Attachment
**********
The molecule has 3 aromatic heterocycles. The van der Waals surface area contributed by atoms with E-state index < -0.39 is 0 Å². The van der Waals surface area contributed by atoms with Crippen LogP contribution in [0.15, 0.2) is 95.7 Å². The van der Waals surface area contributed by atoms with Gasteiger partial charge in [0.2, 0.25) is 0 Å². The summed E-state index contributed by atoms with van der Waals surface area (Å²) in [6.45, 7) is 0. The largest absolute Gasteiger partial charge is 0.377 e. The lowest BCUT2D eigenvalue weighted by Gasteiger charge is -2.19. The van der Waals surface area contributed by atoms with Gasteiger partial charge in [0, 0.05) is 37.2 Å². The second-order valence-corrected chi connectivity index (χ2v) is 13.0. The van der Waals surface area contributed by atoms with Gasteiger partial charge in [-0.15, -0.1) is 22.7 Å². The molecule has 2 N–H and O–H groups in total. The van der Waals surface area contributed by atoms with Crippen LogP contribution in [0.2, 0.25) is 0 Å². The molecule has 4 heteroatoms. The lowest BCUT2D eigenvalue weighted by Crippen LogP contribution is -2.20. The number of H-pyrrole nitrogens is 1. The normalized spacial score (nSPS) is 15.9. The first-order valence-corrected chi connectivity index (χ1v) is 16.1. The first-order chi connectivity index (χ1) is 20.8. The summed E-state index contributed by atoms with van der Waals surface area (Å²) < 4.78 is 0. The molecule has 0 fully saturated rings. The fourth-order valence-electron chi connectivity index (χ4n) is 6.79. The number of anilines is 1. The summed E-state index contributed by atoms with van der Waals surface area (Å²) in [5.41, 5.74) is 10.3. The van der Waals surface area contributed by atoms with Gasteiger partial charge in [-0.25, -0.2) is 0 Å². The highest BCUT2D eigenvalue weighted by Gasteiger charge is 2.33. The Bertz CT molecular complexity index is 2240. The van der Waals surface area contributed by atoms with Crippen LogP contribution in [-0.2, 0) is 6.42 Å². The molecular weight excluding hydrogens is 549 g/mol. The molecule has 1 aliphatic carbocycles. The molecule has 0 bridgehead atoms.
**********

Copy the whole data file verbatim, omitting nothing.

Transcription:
The molecule has 3 aromatic heterocycles. The van der Waals surface area contributed by atoms with E-state index < -0.39 is 0 Å². The van der Waals surface area contributed by atoms with Crippen LogP contribution in [0.15, 0.2) is 95.7 Å². The van der Waals surface area contributed by atoms with Gasteiger partial charge in [0.2, 0.25) is 0 Å². The summed E-state index contributed by atoms with van der Waals surface area (Å²) in [6.45, 7) is 0. The largest absolute Gasteiger partial charge is 0.377 e. The lowest BCUT2D eigenvalue weighted by Gasteiger charge is -2.19. The van der Waals surface area contributed by atoms with Gasteiger partial charge in [0, 0.05) is 37.2 Å². The second-order valence-corrected chi connectivity index (χ2v) is 13.0. The van der Waals surface area contributed by atoms with Gasteiger partial charge in [-0.15, -0.1) is 22.7 Å². The molecule has 2 N–H and O–H groups in total. The van der Waals surface area contributed by atoms with Crippen LogP contribution in [0.2, 0.25) is 0 Å². The molecule has 4 heteroatoms. The lowest BCUT2D eigenvalue weighted by Crippen LogP contribution is -2.20. The number of H-pyrrole nitrogens is 1. The normalized spacial score (nSPS) is 15.9. The first-order valence-corrected chi connectivity index (χ1v) is 16.1. The first-order chi connectivity index (χ1) is 20.8. The summed E-state index contributed by atoms with van der Waals surface area (Å²) < 4.78 is 0. The molecule has 0 fully saturated rings. The fourth-order valence-electron chi connectivity index (χ4n) is 6.79. The number of anilines is 1. The summed E-state index contributed by atoms with van der Waals surface area (Å²) in [5.41, 5.74) is 10.3. The van der Waals surface area contributed by atoms with Gasteiger partial charge in [-0.25, -0.2) is 0 Å². The highest BCUT2D eigenvalue weighted by Gasteiger charge is 2.33. The Bertz CT molecular complexity index is 2240. The van der Waals surface area contributed by atoms with Crippen LogP contribution in [-0.2, 0) is 6.42 Å². The molecular weight excluding hydrogens is 549 g/mol. The molecule has 1 aliphatic carbocycles. The molecule has 0 bridgehead atoms.